Without Pulmonary Resection

Techniques for carinal resection and reconstruction are described below, in order of increasing complexity.1,5-8

Lesion Confined to the Carina. Restitution of the carina by suturing the right and left main bronchi together and approximating these to the end of the trachea is an attractive concept, but is frequently impossible without tension (Figures 29-1A-D). The reason is that once the right and left main bronchi are sutured together, the left bronchus is held by the halter of the aortic arch, and most of the length for reapproximation must come from devolution of the trachea to the newly formed bifurcation. This length is obviously limited since most of the mobility is obtained by flexion of the neck. This type of reconstruction is, therefore, safely possible only for a small tumor or lesion located precisely at the carina. As previously noted, laryngeal release does not translate to relaxation at the carina (see Chapter 28, "Reconstruction of the Lower Trachea [Transthoracic] and Procedures for Extended Resection").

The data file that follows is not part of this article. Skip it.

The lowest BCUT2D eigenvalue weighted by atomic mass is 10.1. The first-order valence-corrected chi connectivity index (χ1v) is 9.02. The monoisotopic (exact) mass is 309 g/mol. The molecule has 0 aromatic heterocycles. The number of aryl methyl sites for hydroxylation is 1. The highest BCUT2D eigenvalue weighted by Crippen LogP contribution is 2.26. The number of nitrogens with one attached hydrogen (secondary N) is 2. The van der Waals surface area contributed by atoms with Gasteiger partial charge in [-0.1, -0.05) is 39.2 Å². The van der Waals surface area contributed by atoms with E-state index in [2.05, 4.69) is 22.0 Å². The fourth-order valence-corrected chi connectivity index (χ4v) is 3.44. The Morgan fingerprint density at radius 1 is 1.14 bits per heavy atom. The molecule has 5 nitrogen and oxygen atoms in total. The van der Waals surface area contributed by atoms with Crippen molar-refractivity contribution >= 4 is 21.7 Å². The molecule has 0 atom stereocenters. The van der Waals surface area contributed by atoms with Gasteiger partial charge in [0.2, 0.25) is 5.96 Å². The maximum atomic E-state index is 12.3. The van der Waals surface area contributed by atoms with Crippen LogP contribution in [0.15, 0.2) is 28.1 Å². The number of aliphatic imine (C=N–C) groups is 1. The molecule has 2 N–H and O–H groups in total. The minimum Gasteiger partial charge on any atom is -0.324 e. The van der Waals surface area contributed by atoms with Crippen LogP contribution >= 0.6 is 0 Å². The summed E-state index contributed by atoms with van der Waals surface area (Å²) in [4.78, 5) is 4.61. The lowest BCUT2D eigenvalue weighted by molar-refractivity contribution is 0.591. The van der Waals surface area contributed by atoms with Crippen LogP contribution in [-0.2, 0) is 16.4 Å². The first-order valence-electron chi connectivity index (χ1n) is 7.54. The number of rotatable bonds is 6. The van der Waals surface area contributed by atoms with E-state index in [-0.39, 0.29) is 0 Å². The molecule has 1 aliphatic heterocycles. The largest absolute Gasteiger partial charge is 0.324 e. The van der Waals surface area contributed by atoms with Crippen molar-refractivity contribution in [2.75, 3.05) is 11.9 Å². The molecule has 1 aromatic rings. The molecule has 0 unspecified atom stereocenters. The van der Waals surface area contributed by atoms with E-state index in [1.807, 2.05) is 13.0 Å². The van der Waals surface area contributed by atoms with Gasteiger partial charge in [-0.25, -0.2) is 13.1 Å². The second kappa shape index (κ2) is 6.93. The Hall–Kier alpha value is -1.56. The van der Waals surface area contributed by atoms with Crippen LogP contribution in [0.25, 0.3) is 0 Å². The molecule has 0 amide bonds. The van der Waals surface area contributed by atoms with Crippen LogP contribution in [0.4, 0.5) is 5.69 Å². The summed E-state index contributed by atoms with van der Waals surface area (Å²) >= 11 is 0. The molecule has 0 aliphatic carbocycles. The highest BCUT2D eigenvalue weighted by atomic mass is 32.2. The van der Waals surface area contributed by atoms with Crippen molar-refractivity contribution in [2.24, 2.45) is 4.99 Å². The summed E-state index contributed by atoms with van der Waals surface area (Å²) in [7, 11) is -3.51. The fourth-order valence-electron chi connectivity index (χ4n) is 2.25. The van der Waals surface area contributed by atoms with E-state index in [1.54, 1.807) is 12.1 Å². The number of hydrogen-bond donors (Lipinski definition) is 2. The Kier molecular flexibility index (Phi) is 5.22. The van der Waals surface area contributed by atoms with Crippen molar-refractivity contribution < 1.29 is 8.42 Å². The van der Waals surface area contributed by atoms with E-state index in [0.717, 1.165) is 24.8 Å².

Lateral traction sutures are placed in the midlateral line of the trachea on either side and in the mid-lateral lines of the right and left main bronchi. The medial walls of the right and left main bronchi are sutured together with a series of interrupted 4-0 Vicryl sutures, placed so that the knots are tied outside of the lumen (see Figures 29-1B,C). Anastomosis of the trachea to the new bronchial bifurcation is done in

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